Tuesday, October 1, 2013

Acadia Shut Down

Today the U.S. Federal Government was forced to shut down all non-essential services and activities, as Congress was unable to agree on a continuing funding resolution by the end of the budget year at midnight last night. Among the many agencies closing their doors this morning was our own Acadia National Park.

For anyone who has yet to figure it out, what we are seeing here is a high-stakes struggle between those who believe in a small, limited government, and who rely on free market systems to provide for the basic needs of the people, vs. those who believe that government has an important role to play in ensuring that people's basic needs are met, and that inevitable free market excesses or shortcomings are corrected. The government program currently being fought over is the Affordable Care Act, also known as Obama-care; a massive overhaul of our entire health care system.

To get even more basic – most people tend to like government services when those services are available to them. The problem is that they don't want to pay the taxes which are necessary to fund those services. Hence the unfortunate tendency to borrow for current services with the expectation that future generations will pay off the loan.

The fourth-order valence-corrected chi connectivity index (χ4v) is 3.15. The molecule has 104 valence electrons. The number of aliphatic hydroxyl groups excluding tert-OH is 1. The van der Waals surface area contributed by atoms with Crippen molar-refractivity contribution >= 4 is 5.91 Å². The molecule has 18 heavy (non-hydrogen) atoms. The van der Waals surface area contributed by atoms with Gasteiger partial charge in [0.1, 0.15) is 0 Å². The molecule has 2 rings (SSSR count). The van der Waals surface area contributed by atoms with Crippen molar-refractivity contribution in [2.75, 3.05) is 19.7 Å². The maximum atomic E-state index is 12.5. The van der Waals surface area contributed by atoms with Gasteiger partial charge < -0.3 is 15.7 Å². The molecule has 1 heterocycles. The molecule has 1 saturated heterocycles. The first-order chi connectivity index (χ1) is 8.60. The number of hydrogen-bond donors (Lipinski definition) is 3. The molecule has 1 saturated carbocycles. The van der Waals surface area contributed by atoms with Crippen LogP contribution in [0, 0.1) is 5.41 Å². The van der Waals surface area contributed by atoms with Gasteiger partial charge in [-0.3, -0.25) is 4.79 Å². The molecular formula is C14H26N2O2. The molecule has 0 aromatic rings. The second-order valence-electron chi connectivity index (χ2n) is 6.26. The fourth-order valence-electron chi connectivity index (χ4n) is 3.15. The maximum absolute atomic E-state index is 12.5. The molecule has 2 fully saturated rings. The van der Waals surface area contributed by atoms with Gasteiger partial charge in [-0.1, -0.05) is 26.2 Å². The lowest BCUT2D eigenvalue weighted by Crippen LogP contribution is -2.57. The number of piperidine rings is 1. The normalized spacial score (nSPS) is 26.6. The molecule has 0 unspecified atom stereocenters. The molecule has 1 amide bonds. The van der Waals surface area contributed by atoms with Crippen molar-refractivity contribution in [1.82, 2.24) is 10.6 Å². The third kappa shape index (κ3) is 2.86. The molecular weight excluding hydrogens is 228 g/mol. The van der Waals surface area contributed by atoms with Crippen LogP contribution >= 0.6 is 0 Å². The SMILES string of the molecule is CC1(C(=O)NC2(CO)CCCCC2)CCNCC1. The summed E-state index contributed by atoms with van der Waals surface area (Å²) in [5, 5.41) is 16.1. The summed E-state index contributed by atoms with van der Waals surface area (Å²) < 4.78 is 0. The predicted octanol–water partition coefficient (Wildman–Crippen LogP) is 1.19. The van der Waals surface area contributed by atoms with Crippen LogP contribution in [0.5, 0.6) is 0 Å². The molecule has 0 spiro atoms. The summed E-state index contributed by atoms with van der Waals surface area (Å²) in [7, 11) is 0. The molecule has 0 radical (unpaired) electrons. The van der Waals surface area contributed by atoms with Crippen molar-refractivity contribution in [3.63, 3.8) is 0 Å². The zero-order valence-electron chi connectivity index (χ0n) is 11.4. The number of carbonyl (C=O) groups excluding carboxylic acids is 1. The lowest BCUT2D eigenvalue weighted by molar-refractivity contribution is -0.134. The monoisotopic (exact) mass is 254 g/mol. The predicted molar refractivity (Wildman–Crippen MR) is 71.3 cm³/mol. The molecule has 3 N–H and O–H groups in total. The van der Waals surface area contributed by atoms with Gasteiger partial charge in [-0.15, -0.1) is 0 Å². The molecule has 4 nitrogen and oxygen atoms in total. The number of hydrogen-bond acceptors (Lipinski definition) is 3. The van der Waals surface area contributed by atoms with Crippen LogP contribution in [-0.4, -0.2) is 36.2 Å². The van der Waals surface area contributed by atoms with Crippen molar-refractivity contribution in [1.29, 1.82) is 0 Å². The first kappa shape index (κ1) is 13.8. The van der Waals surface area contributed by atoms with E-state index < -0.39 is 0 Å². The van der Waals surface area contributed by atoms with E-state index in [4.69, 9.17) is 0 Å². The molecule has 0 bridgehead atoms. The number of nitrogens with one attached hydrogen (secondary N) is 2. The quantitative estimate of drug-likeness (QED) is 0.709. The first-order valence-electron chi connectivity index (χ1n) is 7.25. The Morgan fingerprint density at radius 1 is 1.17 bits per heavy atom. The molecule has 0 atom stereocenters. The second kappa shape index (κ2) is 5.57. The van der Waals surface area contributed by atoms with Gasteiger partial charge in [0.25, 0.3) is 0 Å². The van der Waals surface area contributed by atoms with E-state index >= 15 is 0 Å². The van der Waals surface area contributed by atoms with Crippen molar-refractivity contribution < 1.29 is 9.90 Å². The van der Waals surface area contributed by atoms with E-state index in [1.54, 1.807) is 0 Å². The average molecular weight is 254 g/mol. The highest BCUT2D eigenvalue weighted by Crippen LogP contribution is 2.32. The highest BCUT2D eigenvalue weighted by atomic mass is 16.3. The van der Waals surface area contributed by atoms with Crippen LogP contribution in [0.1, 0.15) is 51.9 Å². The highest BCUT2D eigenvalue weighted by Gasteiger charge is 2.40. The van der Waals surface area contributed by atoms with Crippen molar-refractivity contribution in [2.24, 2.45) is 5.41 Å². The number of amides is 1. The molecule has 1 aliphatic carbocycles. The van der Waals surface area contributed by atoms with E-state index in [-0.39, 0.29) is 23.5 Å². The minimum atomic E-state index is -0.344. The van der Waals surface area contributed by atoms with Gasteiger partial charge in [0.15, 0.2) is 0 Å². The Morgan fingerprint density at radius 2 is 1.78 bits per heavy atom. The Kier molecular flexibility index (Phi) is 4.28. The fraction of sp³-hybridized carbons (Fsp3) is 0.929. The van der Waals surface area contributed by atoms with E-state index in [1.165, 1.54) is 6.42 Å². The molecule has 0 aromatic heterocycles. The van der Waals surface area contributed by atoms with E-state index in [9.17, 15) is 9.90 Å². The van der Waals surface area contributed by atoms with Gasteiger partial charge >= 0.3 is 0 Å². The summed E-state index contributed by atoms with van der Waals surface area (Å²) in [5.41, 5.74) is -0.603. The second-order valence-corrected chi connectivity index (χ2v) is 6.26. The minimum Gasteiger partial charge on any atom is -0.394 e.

So far, our democratic system of government has been unable to handle and resolve these most fundamental issues, so we lurch from crisis to crisis with no good end in sight. There are many knowledgeable observers around the world who are becoming quite concerned that the United States is no longer able to govern itself, a situation that would have dire economic and social consequences for us all.

We here at MountDesertIsland.Net, probably like most Americans, come down somewhere in the middle on the proper role of government. A welfare state is not an appealing or effective option in the long run, because it tends to reduce the personal ambition and responsibility that enable a society to grow and prosper efficiently. On the other hand, unrestricted and uncontrolled free markets eventually result in imbalances that can undermine or even destroy a society. Leaving everyone to their own devices when resources are not evenly divided can lead to dysfunction and disaster.

So the loss we feel when our beloved Acadia National Park closes is symptomatic of a much larger and much more serious problem. In a properly functioning democracy, the ultimate solution to this larger and most fundamental problem should lie with informed, participating voters at the ballot box. But what happens when nearly half of the potential voters are neither informed nor participate? What happens when powerful special interest groups use huge sums of money to influence elections and our elected representatives for their own private gain? What happens when large segments of our society struggle to meet the day-to-day requirements of basic living, while a few others reap all the rewards of a privileged life?

We have a right to worry and be sad about the loss of access to our Acadia Park at this beautiful season of the year. But we have a much more important obligation to find a way to restore faith in our democratic system of government so our country can function, and so Acadia doesn't have to close again!